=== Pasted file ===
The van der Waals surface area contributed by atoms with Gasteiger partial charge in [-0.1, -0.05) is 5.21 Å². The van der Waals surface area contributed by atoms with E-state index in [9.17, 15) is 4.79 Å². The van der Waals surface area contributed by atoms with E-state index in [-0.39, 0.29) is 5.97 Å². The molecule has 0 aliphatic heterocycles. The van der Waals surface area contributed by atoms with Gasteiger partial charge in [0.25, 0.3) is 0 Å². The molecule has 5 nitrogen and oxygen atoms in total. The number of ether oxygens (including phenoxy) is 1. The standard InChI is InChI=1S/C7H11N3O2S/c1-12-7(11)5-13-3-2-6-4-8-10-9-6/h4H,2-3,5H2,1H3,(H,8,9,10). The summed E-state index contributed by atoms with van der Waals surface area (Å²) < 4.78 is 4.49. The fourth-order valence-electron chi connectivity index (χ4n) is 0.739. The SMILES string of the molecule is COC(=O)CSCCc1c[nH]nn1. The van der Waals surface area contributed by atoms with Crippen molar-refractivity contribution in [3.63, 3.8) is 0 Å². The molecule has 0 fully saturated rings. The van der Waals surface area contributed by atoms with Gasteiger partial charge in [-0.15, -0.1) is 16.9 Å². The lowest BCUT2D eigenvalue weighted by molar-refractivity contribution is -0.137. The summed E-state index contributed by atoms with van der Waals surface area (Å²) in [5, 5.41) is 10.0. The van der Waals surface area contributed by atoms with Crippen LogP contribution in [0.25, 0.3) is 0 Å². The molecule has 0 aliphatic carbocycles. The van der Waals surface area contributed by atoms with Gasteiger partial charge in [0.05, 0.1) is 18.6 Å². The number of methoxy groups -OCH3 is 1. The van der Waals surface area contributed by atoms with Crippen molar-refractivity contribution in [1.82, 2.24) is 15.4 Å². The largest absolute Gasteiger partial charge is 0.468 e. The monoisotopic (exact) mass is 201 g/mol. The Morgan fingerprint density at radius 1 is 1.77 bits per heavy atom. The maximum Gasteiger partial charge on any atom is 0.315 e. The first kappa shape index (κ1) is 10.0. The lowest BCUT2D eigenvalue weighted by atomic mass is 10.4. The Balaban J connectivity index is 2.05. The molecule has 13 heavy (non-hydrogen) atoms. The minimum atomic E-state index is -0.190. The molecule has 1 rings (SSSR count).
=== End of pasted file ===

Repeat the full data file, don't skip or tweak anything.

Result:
The van der Waals surface area contributed by atoms with Gasteiger partial charge in [-0.1, -0.05) is 5.21 Å². The van der Waals surface area contributed by atoms with E-state index in [9.17, 15) is 4.79 Å². The van der Waals surface area contributed by atoms with E-state index in [-0.39, 0.29) is 5.97 Å². The molecule has 0 aliphatic heterocycles. The van der Waals surface area contributed by atoms with Gasteiger partial charge in [0.25, 0.3) is 0 Å². The molecule has 5 nitrogen and oxygen atoms in total. The number of ether oxygens (including phenoxy) is 1. The standard InChI is InChI=1S/C7H11N3O2S/c1-12-7(11)5-13-3-2-6-4-8-10-9-6/h4H,2-3,5H2,1H3,(H,8,9,10). The summed E-state index contributed by atoms with van der Waals surface area (Å²) < 4.78 is 4.49. The fourth-order valence-electron chi connectivity index (χ4n) is 0.739. The SMILES string of the molecule is COC(=O)CSCCc1c[nH]nn1. The van der Waals surface area contributed by atoms with Crippen molar-refractivity contribution in [3.63, 3.8) is 0 Å². The molecule has 0 fully saturated rings. The van der Waals surface area contributed by atoms with Gasteiger partial charge in [-0.15, -0.1) is 16.9 Å². The lowest BCUT2D eigenvalue weighted by molar-refractivity contribution is -0.137. The summed E-state index contributed by atoms with van der Waals surface area (Å²) in [5, 5.41) is 10.0. The van der Waals surface area contributed by atoms with Crippen LogP contribution in [0.25, 0.3) is 0 Å². The molecule has 0 aliphatic carbocycles. The van der Waals surface area contributed by atoms with Gasteiger partial charge in [0.05, 0.1) is 18.6 Å². The number of methoxy groups -OCH3 is 1. The van der Waals surface area contributed by atoms with Crippen molar-refractivity contribution in [1.82, 2.24) is 15.4 Å². The largest absolute Gasteiger partial charge is 0.468 e. The monoisotopic (exact) mass is 201 g/mol. The Morgan fingerprint density at radius 1 is 1.77 bits per heavy atom. The maximum Gasteiger partial charge on any atom is 0.315 e. The first kappa shape index (κ1) is 10.0. The lowest BCUT2D eigenvalue weighted by atomic mass is 10.4. The Balaban J connectivity index is 2.05. The molecule has 13 heavy (non-hydrogen) atoms. The minimum atomic E-state index is -0.190. The molecule has 1 rings (SSSR count).